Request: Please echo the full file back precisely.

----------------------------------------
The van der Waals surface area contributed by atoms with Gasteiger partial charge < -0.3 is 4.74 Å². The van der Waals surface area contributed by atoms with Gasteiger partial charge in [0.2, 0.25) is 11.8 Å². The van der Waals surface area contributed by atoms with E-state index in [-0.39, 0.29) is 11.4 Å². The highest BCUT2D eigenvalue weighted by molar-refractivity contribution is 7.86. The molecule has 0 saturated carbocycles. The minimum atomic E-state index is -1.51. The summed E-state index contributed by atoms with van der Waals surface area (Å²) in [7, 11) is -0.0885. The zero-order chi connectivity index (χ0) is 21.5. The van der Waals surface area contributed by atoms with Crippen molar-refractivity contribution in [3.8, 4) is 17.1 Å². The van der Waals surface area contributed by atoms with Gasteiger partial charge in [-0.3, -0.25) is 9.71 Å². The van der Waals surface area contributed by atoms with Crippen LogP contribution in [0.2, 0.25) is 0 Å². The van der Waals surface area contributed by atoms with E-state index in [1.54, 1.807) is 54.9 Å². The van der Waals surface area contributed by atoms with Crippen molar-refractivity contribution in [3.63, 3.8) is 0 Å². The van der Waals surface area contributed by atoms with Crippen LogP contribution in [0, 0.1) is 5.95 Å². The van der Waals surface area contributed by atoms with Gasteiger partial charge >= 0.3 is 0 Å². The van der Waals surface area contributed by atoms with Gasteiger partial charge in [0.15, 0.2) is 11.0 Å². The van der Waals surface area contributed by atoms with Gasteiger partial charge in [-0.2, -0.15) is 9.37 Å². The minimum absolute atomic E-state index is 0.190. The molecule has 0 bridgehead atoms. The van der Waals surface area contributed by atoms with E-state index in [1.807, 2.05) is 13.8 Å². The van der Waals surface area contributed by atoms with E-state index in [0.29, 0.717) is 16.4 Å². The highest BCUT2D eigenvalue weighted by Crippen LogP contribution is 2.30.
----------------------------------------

The van der Waals surface area contributed by atoms with Gasteiger partial charge < -0.3 is 4.74 Å². The van der Waals surface area contributed by atoms with Gasteiger partial charge in [0.2, 0.25) is 11.8 Å². The van der Waals surface area contributed by atoms with E-state index in [-0.39, 0.29) is 11.4 Å². The highest BCUT2D eigenvalue weighted by molar-refractivity contribution is 7.86. The molecule has 0 saturated carbocycles. The minimum atomic E-state index is -1.51. The summed E-state index contributed by atoms with van der Waals surface area (Å²) in [7, 11) is -0.0885. The zero-order chi connectivity index (χ0) is 21.5. The van der Waals surface area contributed by atoms with Crippen molar-refractivity contribution in [3.8, 4) is 17.1 Å². The van der Waals surface area contributed by atoms with Gasteiger partial charge in [-0.3, -0.25) is 9.71 Å². The van der Waals surface area contributed by atoms with Crippen LogP contribution in [0.2, 0.25) is 0 Å². The van der Waals surface area contributed by atoms with E-state index in [1.54, 1.807) is 54.9 Å². The van der Waals surface area contributed by atoms with Crippen molar-refractivity contribution in [3.63, 3.8) is 0 Å². The van der Waals surface area contributed by atoms with Crippen LogP contribution in [0, 0.1) is 5.95 Å². The van der Waals surface area contributed by atoms with Gasteiger partial charge >= 0.3 is 0 Å². The van der Waals surface area contributed by atoms with Gasteiger partial charge in [0.15, 0.2) is 11.0 Å². The van der Waals surface area contributed by atoms with Gasteiger partial charge in [-0.2, -0.15) is 9.37 Å². The minimum absolute atomic E-state index is 0.190. The molecule has 0 bridgehead atoms. The van der Waals surface area contributed by atoms with E-state index in [1.807, 2.05) is 13.8 Å². The van der Waals surface area contributed by atoms with E-state index in [0.29, 0.717) is 16.4 Å². The highest BCUT2D eigenvalue weighted by Crippen LogP contribution is 2.30.